# The answer to the quiz on beer prices and violence.

The winner of the quiz goes by the tag KZ. If I can find out more about KZ, I will post that info.

KZ recognized that there do not seem to be any controls for a time trend in the paper. While the authors control for all sorts of other factors like unemployment and seasonality, I think they have left out potentially the most important confounder.

Why is it important to include a time trend, or even better, a separate “dummy” variable (i.e. a variable equal to 1 if it is say 2003 and zero otherwise)? Because my guess is that a lot of the variation in beer prices is coming from nationwide shifts over time. All the fancy econometrics in the world won’t change the fact that if the variation in beer prices that they are using is coming from national shifts over time, then ultimately what they are doing more or less boils down to plotting one point per year on a graph, with the X axis being the national beer price and the Y axis being national levels of violence. You don’t need 30 pages of econometrics, you need one paragraph and a graph if that is true.
My strong conjecture — and it is only a conjecture because my quick internet search did not turn up the data to do it — is that if you plot those few points on the graph and compute the slope, you will get an answer very similar to what is in the paper: a 1% increase in beer price lowers violence by 2%. For someone who really has extra time on his or her hands, I would be interested in seeing the answer.

My second strong conjecture is that if the authors simply add year dummies to their specifications, their standard errors will explode and all their results will disappear. My guess is that there will not be any real price variation left.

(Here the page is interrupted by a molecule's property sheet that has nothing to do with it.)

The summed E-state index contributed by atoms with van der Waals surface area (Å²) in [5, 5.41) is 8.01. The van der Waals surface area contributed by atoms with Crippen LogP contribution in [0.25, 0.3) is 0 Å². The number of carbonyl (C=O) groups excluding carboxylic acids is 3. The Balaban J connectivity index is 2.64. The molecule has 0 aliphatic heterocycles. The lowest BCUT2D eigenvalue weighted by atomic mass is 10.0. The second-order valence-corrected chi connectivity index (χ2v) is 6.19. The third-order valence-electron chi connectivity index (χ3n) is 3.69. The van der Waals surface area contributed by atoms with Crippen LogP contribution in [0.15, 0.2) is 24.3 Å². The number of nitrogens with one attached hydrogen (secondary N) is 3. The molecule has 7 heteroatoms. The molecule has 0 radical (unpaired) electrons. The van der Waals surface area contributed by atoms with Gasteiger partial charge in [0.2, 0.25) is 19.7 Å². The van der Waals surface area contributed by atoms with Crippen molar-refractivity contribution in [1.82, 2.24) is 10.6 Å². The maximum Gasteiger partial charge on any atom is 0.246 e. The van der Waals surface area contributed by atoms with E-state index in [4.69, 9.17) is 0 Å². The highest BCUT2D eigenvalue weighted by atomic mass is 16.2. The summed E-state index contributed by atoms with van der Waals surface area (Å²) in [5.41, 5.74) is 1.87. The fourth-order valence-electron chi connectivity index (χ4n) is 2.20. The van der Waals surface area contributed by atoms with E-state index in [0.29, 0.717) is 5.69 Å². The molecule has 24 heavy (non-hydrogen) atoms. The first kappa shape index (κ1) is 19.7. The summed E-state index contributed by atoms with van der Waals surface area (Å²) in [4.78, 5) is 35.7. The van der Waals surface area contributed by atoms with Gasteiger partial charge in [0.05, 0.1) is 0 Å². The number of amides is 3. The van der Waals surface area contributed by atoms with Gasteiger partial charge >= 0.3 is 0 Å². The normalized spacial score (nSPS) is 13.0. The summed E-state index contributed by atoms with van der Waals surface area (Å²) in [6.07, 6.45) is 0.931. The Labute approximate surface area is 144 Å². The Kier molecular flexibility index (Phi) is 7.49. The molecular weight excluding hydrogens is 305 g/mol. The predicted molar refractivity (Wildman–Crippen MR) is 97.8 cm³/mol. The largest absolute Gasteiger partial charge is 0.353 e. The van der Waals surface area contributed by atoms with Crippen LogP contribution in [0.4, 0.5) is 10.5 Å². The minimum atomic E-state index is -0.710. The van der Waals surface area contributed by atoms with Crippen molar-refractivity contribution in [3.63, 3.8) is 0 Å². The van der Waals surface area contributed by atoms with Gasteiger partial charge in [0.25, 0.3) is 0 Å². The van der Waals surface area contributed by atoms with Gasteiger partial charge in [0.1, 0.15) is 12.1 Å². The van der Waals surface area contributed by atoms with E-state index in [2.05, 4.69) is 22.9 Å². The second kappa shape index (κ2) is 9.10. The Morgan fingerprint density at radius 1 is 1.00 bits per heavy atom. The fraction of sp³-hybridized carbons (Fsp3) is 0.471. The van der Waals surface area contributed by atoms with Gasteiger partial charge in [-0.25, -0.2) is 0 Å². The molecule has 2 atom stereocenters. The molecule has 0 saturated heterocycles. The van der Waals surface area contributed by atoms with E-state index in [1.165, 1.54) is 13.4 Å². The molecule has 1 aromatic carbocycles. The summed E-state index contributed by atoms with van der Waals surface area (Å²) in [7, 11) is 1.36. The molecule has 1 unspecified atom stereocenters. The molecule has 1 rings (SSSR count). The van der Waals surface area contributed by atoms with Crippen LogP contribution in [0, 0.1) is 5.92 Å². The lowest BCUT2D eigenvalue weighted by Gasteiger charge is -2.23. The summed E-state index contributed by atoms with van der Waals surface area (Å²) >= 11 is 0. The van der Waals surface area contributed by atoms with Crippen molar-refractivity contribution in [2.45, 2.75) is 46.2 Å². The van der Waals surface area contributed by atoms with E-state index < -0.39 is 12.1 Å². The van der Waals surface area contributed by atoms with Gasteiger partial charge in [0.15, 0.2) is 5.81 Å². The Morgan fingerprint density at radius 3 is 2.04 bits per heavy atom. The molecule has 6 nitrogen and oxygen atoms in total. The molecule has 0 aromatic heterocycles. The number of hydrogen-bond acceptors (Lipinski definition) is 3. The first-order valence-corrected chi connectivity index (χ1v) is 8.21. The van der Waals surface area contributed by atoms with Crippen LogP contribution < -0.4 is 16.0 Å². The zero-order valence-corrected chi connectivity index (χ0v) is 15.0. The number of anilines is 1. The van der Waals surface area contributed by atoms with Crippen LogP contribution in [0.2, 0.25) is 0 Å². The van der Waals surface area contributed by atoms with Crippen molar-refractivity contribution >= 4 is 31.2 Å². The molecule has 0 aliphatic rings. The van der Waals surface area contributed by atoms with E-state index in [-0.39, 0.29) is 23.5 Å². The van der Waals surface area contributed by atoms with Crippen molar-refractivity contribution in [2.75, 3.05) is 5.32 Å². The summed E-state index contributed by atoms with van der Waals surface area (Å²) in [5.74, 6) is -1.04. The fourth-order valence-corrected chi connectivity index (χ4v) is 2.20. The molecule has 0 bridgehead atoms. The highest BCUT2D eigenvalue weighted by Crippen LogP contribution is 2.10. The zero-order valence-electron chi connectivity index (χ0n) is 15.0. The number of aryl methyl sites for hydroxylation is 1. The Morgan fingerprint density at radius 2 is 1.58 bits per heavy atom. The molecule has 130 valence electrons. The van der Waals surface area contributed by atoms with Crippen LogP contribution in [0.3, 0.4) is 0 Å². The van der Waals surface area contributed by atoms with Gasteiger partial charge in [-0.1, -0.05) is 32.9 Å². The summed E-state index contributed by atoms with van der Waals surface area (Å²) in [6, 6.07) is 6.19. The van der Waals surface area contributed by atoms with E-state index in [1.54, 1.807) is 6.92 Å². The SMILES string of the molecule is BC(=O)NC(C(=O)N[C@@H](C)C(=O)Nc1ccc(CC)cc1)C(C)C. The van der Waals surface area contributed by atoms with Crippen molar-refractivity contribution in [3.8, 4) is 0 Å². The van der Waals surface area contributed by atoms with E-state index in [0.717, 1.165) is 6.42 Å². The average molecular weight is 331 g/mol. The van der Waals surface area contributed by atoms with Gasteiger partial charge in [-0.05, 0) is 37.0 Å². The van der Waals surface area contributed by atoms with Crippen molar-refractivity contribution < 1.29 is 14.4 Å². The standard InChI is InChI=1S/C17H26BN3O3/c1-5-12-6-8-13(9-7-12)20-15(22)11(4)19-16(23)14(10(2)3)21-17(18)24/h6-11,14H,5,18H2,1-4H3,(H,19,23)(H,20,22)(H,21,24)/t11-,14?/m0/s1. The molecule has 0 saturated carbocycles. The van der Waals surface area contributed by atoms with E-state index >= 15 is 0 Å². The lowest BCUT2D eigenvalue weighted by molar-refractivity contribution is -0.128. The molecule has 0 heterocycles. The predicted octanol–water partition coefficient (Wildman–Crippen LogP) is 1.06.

Economists are rightfully skeptical of correlations that are based purely off national time series data because so many things can be going on at once that are not controlled for. What is dangerous about this paper is that it gives the strong impression that it is using a different sort of variation (it seems like it is comparing idiosyncratic fluctuations in beer prices across regions from year to year) that economists tend to like, but really it is usually a completely different source of variation that economists tend to hate. To figure that out, though, you really have to dig into it.

So what was it about reading the article that made me sense something might not be as it seems? First, I’ve played around with beer price data from the U.S. and I know there is not much variation there of the kind these authors seemed to be using (but really weren’t). Second, the results were too good and too consistent. When they ran very different specifications like “fixed effects” and “random effects” models (these terms will mean nothing to most readers, but rest assured they are very different), the results were almost unchanged, as were the standard errors. That made me think that they couldn’t be only using the minute differences in prices that would occur within a place over time.

There may very well be a strong relationship between beer prices and violence. Dubner and I have even blogged about a fascinating paper on grain prices and crime in 19th century Germany which likely operates through beer and written about this relationship in one of our New York Times columns. The paper that was the subject of the quiz, however, probably tells us little about the question it tries to answer.